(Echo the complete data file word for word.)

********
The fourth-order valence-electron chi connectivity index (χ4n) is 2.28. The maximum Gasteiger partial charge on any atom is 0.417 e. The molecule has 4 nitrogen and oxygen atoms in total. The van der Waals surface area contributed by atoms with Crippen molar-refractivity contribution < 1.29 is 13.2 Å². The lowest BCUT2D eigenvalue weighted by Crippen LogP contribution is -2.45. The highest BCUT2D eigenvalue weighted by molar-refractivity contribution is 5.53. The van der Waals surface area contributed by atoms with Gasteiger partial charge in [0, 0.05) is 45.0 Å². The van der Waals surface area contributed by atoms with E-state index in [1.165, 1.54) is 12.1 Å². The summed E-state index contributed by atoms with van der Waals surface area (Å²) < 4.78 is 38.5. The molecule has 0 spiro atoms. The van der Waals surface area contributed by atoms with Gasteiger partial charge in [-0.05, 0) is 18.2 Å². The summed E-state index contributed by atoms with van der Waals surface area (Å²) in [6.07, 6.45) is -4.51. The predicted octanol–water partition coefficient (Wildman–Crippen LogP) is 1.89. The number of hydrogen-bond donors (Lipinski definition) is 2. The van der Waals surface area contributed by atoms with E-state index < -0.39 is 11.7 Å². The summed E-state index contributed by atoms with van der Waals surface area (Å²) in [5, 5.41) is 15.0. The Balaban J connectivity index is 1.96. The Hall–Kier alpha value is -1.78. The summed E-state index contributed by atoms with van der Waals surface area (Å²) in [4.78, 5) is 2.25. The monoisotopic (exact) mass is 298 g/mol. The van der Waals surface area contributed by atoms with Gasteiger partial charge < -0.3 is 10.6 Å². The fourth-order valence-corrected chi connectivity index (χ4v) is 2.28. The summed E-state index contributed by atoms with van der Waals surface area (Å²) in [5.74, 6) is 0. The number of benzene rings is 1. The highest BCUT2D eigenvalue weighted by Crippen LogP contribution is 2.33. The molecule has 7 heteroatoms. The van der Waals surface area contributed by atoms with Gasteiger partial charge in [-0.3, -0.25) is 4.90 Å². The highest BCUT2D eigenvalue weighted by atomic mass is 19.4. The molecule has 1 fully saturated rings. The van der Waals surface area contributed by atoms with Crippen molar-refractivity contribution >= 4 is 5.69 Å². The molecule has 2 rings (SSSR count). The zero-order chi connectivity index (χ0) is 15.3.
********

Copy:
The fourth-order valence-electron chi connectivity index (χ4n) is 2.28. The maximum Gasteiger partial charge on any atom is 0.417 e. The molecule has 4 nitrogen and oxygen atoms in total. The van der Waals surface area contributed by atoms with Crippen molar-refractivity contribution < 1.29 is 13.2 Å². The lowest BCUT2D eigenvalue weighted by Crippen LogP contribution is -2.45. The highest BCUT2D eigenvalue weighted by molar-refractivity contribution is 5.53. The van der Waals surface area contributed by atoms with Gasteiger partial charge in [0, 0.05) is 45.0 Å². The van der Waals surface area contributed by atoms with E-state index in [1.165, 1.54) is 12.1 Å². The summed E-state index contributed by atoms with van der Waals surface area (Å²) < 4.78 is 38.5. The molecule has 0 spiro atoms. The van der Waals surface area contributed by atoms with Gasteiger partial charge in [-0.05, 0) is 18.2 Å². The summed E-state index contributed by atoms with van der Waals surface area (Å²) in [6.07, 6.45) is -4.51. The predicted octanol–water partition coefficient (Wildman–Crippen LogP) is 1.89. The number of hydrogen-bond donors (Lipinski definition) is 2. The van der Waals surface area contributed by atoms with E-state index < -0.39 is 11.7 Å². The summed E-state index contributed by atoms with van der Waals surface area (Å²) in [5, 5.41) is 15.0. The Balaban J connectivity index is 1.96. The Hall–Kier alpha value is -1.78. The summed E-state index contributed by atoms with van der Waals surface area (Å²) in [4.78, 5) is 2.25. The monoisotopic (exact) mass is 298 g/mol. The van der Waals surface area contributed by atoms with Gasteiger partial charge < -0.3 is 10.6 Å². The fourth-order valence-corrected chi connectivity index (χ4v) is 2.28. The summed E-state index contributed by atoms with van der Waals surface area (Å²) in [5.74, 6) is 0. The number of benzene rings is 1. The highest BCUT2D eigenvalue weighted by Crippen LogP contribution is 2.33. The molecule has 7 heteroatoms. The van der Waals surface area contributed by atoms with Gasteiger partial charge in [-0.3, -0.25) is 4.90 Å². The highest BCUT2D eigenvalue weighted by atomic mass is 19.4. The molecule has 1 fully saturated rings. The van der Waals surface area contributed by atoms with Crippen molar-refractivity contribution >= 4 is 5.69 Å². The molecule has 2 rings (SSSR count). The zero-order chi connectivity index (χ0) is 15.3.